Furniss was the second son born to William H. Furniss and Mary Elizabeth J. Williams, in Jackson, Mississippi, on January 30, 1874. While still in his youth, his family moved to Indianapolis. His father became the superintendent of the Special Delivery Department of the Indianapolis Post Office. Furniss received his early education in the local city schools and then enrolled in Lincoln University (formerly the Lincoln Institute).
Before his graduation from Lincoln Institute in 1891, Furniss enrolled in the Medical College of Indiana and received his medical degree in 1894, ranking second in a class of fifty-two. Furniss was the only African American in his class. While in medical school, he worked as a clerk for Dr. E. S. Elder, a prominent Indianapolis physician, to pay for his education. On October 26, 1905, he married Lillian Morris.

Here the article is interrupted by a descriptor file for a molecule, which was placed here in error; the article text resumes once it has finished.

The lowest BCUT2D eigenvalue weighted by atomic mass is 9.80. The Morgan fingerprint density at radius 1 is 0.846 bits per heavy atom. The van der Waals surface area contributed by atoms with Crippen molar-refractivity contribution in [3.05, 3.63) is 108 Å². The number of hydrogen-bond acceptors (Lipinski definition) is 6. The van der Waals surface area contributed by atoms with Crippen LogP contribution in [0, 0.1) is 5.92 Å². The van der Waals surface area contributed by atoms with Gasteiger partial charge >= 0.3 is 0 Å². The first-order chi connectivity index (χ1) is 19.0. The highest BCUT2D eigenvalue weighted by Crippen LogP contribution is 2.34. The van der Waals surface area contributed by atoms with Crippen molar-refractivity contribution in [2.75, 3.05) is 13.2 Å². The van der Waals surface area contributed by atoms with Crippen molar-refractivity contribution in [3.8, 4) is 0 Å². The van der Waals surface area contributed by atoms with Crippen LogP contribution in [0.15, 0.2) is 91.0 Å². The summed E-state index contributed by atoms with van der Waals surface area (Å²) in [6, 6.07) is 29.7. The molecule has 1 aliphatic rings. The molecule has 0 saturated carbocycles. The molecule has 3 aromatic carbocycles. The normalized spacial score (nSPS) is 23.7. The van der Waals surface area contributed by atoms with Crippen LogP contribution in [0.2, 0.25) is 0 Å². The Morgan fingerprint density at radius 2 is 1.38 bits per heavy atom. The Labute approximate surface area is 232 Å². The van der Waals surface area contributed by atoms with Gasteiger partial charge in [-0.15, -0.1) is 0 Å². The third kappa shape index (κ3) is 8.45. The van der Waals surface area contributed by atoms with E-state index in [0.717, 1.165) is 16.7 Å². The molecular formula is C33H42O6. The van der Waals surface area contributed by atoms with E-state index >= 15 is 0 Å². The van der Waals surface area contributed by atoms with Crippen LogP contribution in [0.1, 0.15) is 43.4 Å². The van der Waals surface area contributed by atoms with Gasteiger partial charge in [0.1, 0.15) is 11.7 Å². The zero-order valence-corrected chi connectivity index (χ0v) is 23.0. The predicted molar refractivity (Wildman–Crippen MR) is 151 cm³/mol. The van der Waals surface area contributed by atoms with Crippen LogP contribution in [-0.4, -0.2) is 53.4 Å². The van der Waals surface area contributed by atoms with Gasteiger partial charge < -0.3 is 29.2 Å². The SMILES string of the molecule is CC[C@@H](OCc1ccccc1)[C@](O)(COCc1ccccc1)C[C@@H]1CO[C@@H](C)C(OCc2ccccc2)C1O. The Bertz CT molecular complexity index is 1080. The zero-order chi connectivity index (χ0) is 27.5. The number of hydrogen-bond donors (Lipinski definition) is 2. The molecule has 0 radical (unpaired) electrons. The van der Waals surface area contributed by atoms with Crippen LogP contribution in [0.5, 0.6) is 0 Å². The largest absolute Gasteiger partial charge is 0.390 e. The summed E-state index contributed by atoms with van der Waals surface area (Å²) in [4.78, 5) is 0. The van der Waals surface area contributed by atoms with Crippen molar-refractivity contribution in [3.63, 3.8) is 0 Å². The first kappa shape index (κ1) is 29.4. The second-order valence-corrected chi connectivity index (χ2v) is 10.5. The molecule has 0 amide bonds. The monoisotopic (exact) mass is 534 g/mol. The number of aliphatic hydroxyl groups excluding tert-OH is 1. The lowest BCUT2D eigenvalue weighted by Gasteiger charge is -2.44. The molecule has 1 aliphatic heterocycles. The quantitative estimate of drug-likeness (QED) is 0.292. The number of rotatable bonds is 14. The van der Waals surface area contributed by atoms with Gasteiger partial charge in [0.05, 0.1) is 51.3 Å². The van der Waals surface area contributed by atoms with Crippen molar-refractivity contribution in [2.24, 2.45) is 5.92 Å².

After competing in a rigorous exam given to fourteen selected candidates from across the country, Furniss served as an intern at the Indianapolis City Hospital and became the first African American professional to serve at the hospital. He then opened a general practice that continued for the next fifty years.
In 1909 Furniss founded the first African American hospital in Indianapolis, Lincoln Hospital, where he served as chief surgeon until its closing in 1915.
Rare for black physicians at the time, Furniss held memberships in American Medical Association, the Indiana State Medical Society, and the Indianapolis Medical Society. He was the state vice-president of the predominantly black National Medical Association. Furniss was also a lifetime member of the Flanner House, an Indianapolis settlement house, and was a charter member of the Senate Avenue YMCA, serving as its first president. In 1917, Furniss was elected to a four-year term on the Indianapolis City Council (1917-1921). Sumner Alexander Furniss died on January 18, 1953.